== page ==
Overnight Technology

Hillicon Valley: Senators express concerns over response to Russian hack | Huawei makes a legal move | Twitter sees jump in user growth

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Follow our cyber reporter, Maggie Miller (@magmill95), and tech team, Chris Mills Rodrigo (@chrisismills) and Rebecca Klar (@rebeccaklar_), for more coverage.

A mix of big tech companies are keeping unexpected company in the news today. Top senators on the Intelligence Committee are criticizing the “disorganized” federal response to the SolarWinds hack investigation. Meanwhile, Huawei is looking to a court to overturn the Federal Communications Commission’s decision to label it a national security threat even as the founder of the Chinese telecommunications giant said he is doubtful the Biden administration will lift the Trump-era sanctions. 

LOOKING FOR A LEADER: Senate Intelligence Committee Chairman Mark Warner (D-Va.) and Vice Chairman Marco Rubio (R-Fla.) on Tuesday urged federal agencies investigating the SolarWinds hacking incident to designate a leader amid a “disorganized” process. 

“We are writing to urge you to name and empower a clear leader in the United States’ response to the SolarWinds cyber breach that has affected numerous federal agencies, and thousands of other private sector entities,” Warner and Rubio wrote to Director of National Intelligence Avril Haines along with the leaders of the FBI, the National Security Agency, and the Cybersecurity and Infrastructure Security Agency.

“The federal government’s response so far has lacked the leadership and coordination warranted by a significant cyber event, and we have little confidence that we are on the shortest path to recovery,” the letter said.

Read more about their concerns here. 

HUAWEI TURNS TO THE COURTS: The Chinese telecommunications giant is asking a court to overturn the Federal Communications Commission’s decision to label it a national security threat, accusing the agency of overstepping its authority.

“The order on review potentially impacts the financial interests of the telecommunications industry as a whole,” reads the request filed with the 5th U.S. Circuit Court of Appeals on Monday.

Huawei has consistently pushed back on allegations that it poses a security threat, arguing that the decisions to punish it have been grounded in anti-Chinese sentiment rather than fact.

The Biden administration has yet to make its stance on Huawei clear, not committing on whether the company will be removed from the Commerce Department’s entity list.

Read more here.


DOUBTS FROM WITHIN: Ren Zhengfei, the founder of Chinese tech giant Huawei, said Tuesday he doesn’t expect the Biden administration to lift sanctions former President Trump imposed on the company.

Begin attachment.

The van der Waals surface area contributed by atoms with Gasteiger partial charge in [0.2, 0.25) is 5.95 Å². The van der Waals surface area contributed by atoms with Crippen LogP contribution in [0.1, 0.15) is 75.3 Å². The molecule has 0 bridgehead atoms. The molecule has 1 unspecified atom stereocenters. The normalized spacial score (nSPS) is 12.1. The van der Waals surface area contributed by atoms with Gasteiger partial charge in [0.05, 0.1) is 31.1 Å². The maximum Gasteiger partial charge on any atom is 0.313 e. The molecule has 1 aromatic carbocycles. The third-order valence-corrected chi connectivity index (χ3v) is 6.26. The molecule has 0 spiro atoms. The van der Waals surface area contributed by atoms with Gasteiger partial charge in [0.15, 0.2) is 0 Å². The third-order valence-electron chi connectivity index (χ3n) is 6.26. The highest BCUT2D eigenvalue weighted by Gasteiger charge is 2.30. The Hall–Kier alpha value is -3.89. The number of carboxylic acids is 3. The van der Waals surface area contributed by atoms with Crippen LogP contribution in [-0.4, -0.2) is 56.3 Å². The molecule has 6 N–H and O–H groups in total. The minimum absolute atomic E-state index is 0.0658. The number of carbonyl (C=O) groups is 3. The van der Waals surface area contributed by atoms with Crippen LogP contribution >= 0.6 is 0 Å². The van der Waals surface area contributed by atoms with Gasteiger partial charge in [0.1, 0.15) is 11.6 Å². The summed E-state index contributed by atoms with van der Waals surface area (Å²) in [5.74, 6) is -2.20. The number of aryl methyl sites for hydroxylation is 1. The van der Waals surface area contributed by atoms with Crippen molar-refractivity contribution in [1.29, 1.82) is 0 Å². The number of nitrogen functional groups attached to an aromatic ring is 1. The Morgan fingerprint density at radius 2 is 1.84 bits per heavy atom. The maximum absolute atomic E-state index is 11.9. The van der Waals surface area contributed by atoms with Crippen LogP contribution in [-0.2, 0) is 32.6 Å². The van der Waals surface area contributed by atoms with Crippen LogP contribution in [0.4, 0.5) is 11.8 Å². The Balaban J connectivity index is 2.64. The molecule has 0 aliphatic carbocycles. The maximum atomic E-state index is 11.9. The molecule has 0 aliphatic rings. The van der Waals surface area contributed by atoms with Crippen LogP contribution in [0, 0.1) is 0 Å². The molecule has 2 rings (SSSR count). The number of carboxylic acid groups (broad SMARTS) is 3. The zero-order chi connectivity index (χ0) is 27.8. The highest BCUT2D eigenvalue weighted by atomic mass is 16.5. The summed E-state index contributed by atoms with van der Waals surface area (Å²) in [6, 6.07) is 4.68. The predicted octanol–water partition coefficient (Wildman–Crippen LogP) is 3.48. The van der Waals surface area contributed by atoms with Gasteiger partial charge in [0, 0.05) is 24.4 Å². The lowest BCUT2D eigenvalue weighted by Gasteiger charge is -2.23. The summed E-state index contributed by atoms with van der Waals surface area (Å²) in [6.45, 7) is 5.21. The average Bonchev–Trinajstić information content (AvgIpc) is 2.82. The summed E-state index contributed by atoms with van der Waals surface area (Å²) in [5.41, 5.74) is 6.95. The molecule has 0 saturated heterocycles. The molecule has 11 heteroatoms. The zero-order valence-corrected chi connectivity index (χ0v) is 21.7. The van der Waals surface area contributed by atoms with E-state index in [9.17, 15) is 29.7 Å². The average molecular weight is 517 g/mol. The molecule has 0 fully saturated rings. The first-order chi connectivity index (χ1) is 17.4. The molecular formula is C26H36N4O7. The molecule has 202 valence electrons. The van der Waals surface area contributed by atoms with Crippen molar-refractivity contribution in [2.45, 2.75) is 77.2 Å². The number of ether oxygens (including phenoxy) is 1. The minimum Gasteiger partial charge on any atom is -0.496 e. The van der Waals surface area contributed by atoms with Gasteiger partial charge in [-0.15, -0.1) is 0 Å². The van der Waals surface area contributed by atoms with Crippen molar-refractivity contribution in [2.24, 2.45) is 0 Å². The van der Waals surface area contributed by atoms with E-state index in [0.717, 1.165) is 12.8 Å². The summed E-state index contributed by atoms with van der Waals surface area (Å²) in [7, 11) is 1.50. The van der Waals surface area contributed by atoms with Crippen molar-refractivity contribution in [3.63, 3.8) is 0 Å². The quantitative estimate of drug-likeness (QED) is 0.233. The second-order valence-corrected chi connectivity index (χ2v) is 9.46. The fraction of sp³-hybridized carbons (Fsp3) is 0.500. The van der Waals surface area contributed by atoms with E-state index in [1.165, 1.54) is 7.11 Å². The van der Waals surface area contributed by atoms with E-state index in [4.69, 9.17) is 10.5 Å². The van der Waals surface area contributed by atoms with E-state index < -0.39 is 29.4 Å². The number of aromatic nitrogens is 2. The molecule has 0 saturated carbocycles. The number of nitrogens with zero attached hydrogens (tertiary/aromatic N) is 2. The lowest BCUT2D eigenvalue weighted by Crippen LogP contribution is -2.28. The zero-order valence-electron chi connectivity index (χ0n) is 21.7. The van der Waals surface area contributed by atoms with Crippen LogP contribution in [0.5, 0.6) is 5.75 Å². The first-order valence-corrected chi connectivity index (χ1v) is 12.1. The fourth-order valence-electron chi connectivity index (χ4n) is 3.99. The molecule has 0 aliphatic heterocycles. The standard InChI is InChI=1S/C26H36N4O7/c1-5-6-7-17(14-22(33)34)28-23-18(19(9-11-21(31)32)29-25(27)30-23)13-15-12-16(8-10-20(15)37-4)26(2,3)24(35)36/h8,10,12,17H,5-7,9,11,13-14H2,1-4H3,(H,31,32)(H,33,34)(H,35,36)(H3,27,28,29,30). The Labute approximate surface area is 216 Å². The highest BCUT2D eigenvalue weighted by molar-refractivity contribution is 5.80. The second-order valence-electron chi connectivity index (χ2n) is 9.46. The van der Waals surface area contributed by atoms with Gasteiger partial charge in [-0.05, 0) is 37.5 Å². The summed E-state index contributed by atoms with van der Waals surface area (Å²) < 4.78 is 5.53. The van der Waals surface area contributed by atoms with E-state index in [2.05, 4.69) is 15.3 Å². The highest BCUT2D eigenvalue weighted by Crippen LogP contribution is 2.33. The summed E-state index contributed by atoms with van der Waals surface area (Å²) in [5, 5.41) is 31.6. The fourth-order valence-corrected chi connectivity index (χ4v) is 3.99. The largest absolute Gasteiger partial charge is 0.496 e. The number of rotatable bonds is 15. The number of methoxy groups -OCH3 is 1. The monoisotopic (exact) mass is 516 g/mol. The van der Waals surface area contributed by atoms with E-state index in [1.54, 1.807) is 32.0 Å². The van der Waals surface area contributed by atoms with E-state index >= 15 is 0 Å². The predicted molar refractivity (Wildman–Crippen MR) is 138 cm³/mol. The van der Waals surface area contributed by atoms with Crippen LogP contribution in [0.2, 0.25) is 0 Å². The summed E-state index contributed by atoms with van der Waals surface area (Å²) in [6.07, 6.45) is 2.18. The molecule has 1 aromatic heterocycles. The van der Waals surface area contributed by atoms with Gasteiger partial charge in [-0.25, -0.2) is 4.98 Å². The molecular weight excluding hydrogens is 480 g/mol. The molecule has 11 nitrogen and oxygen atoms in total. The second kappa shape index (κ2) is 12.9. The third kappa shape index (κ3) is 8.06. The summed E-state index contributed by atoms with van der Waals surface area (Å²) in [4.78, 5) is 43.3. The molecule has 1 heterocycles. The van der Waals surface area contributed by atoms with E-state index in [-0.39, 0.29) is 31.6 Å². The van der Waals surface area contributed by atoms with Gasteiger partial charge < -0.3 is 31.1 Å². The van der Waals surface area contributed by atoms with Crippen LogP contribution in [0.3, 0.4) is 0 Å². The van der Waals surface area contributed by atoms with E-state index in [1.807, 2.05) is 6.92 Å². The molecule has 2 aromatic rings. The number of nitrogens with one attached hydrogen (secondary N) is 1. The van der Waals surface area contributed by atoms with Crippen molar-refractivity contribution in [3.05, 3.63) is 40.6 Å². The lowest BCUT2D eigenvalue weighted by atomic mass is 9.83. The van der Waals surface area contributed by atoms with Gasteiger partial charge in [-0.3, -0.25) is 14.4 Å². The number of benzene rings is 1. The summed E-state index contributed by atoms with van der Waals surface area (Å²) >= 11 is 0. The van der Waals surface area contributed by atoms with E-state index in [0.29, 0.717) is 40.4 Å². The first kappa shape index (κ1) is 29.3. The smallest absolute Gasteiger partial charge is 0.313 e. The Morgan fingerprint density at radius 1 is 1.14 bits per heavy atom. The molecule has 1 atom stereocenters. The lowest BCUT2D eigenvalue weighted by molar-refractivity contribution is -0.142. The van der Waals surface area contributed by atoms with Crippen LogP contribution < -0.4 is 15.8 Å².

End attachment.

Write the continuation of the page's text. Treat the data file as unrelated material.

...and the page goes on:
“I won’t say it’s impossible, but it’s extremely unlikely. We basically aren’t considering it a possibility,” Ren told reporters at a news conference, according to The Associated Press.

Zhengfei said Huawei will not likely be removed from the Commerce Department’s sanctions list, a designation which ended the company’s ability to purchase processor chips and other smartphone parts manufactured in the U.S.

Republicans have been pushing to keep the company on the list, with GOP senators putting pressure on Biden’s Commerce secretary nominee, current Rhode Island Gov. Gina Raimondo (D), over her comments on Huawei.

Read more here

GREAT EXPECTATIONS: Twitter credited the pandemic and recent election for a boost in usage during the fourth quarter.

The company on Tuesday reported that average monetizable daily active usage reached 192 million in the fourth quarter of 2020, up 27 percent from the same time period the year before. But the social media giant warned the rate of user growth will slow in the coming months after a boost attributed to the pandemic and recent election. 

Twitter told shareholders in its quarterly report it expects user growth to slow to about a 20 percent increase in the next quarter, potentially followed by quarterly growth rates in the “low double digits” later this year. 

The company also said it expects total costs and expenses to grow to about 25 percent or more in 2021. 

Overall, however, Twitter reported a “strong finish” to last year with a revenue of $1.29 billion, up 28 percent year over year. 

Read more here

GOOGLE STEPS UP: Google on Tuesday announced that it was rolling out more services to boost cybersecurity for both federal and state campaigns after the tech giant assisted around 140 federal campaigns with security during the 2020 election cycle. 

The company noted that the effort will involve supporting nonpartisan cybersecurity training sessions to campaign officials in all 50 states, along with deploying a digital “help desk” to answer cybersecurity questions campaigns may have. 

Read more about Google’s efforts here.


Lighter click: “I’m here live, I’m not a cat”

An op-ed to chew on: Robinhood or Sheriff of Nottingham? Conflicts of interest in the GameStop affair


N.Y.’s Vaccine Websites Weren’t Working. He Built a New One for $50. (The New York Times / Sharon Otterman) 

DLive is under congressional scrutiny over Capitol attack (The Verge / Makena Kelly)

Lacking a Lifeline: How a federal effort to help low-income Americans pay their phone bills failed amid the pandemic (Washington Post / Tony Romm)

Tags Avril Haines Criticism of Huawei Donald Trump Gina Raimondo Google Huawei Marco Rubio Mark Warner Russian hack SolarWinds Twitter

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